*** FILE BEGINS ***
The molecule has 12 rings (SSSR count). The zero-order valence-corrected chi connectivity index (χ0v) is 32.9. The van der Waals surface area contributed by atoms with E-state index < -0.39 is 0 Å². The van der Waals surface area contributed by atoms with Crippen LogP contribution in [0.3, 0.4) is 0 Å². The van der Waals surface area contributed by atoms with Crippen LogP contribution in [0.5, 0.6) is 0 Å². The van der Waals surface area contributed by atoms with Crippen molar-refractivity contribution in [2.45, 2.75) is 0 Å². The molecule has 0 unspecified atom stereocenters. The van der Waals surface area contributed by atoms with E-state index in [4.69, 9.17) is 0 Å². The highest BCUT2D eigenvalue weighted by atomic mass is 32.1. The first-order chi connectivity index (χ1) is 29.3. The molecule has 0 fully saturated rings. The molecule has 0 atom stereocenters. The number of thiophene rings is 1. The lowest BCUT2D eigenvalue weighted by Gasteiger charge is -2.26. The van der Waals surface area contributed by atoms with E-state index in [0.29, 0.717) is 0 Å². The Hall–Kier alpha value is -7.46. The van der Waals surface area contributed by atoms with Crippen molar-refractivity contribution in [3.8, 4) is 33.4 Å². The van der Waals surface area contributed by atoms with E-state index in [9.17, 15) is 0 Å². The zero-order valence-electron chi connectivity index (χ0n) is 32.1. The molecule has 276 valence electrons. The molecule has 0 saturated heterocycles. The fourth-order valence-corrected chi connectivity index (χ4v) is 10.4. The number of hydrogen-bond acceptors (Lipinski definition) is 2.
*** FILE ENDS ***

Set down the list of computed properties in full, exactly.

The molecule has 12 rings (SSSR count). The zero-order valence-corrected chi connectivity index (χ0v) is 32.9. The van der Waals surface area contributed by atoms with E-state index < -0.39 is 0 Å². The van der Waals surface area contributed by atoms with Crippen LogP contribution in [0.3, 0.4) is 0 Å². The van der Waals surface area contributed by atoms with Crippen LogP contribution in [0.5, 0.6) is 0 Å². The van der Waals surface area contributed by atoms with Crippen molar-refractivity contribution in [2.45, 2.75) is 0 Å². The molecule has 0 unspecified atom stereocenters. The van der Waals surface area contributed by atoms with E-state index in [4.69, 9.17) is 0 Å². The highest BCUT2D eigenvalue weighted by atomic mass is 32.1. The first-order chi connectivity index (χ1) is 29.3. The molecule has 0 fully saturated rings. The molecule has 0 atom stereocenters. The number of thiophene rings is 1. The lowest BCUT2D eigenvalue weighted by Gasteiger charge is -2.26. The van der Waals surface area contributed by atoms with E-state index in [0.29, 0.717) is 0 Å². The Hall–Kier alpha value is -7.46. The van der Waals surface area contributed by atoms with Crippen molar-refractivity contribution in [3.8, 4) is 33.4 Å². The van der Waals surface area contributed by atoms with E-state index in [9.17, 15) is 0 Å². The zero-order valence-electron chi connectivity index (χ0n) is 32.1. The molecule has 276 valence electrons. The molecule has 0 saturated heterocycles. The fourth-order valence-corrected chi connectivity index (χ4v) is 10.4. The number of hydrogen-bond acceptors (Lipinski definition) is 2.